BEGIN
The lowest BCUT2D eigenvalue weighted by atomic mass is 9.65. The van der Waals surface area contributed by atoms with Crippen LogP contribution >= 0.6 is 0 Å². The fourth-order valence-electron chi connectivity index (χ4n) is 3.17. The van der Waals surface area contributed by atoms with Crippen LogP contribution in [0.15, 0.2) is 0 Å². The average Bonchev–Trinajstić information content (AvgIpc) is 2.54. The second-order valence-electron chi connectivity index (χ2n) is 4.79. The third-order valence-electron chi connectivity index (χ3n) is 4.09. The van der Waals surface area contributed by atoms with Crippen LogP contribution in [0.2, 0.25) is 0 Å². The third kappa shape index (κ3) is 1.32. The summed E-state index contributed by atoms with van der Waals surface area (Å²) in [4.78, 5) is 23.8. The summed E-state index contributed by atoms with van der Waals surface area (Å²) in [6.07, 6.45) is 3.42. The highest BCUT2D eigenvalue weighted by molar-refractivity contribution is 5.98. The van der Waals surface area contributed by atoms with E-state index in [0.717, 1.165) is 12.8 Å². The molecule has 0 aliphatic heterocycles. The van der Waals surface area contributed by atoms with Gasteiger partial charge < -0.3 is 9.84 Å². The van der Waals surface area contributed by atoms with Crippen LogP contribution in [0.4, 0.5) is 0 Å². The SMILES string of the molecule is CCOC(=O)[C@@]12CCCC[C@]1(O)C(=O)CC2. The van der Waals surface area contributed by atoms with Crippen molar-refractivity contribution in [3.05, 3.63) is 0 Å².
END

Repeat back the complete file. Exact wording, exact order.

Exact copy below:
The lowest BCUT2D eigenvalue weighted by atomic mass is 9.65. The van der Waals surface area contributed by atoms with Crippen LogP contribution >= 0.6 is 0 Å². The fourth-order valence-electron chi connectivity index (χ4n) is 3.17. The van der Waals surface area contributed by atoms with Crippen LogP contribution in [0.15, 0.2) is 0 Å². The average Bonchev–Trinajstić information content (AvgIpc) is 2.54. The second-order valence-electron chi connectivity index (χ2n) is 4.79. The third-order valence-electron chi connectivity index (χ3n) is 4.09. The van der Waals surface area contributed by atoms with Crippen LogP contribution in [0.2, 0.25) is 0 Å². The third kappa shape index (κ3) is 1.32. The summed E-state index contributed by atoms with van der Waals surface area (Å²) in [4.78, 5) is 23.8. The summed E-state index contributed by atoms with van der Waals surface area (Å²) in [6.07, 6.45) is 3.42. The highest BCUT2D eigenvalue weighted by molar-refractivity contribution is 5.98. The van der Waals surface area contributed by atoms with E-state index in [0.717, 1.165) is 12.8 Å². The molecule has 0 aliphatic heterocycles. The van der Waals surface area contributed by atoms with Gasteiger partial charge < -0.3 is 9.84 Å². The van der Waals surface area contributed by atoms with Crippen LogP contribution in [0.4, 0.5) is 0 Å². The SMILES string of the molecule is CCOC(=O)[C@@]12CCCC[C@]1(O)C(=O)CC2. The van der Waals surface area contributed by atoms with Crippen molar-refractivity contribution in [3.05, 3.63) is 0 Å².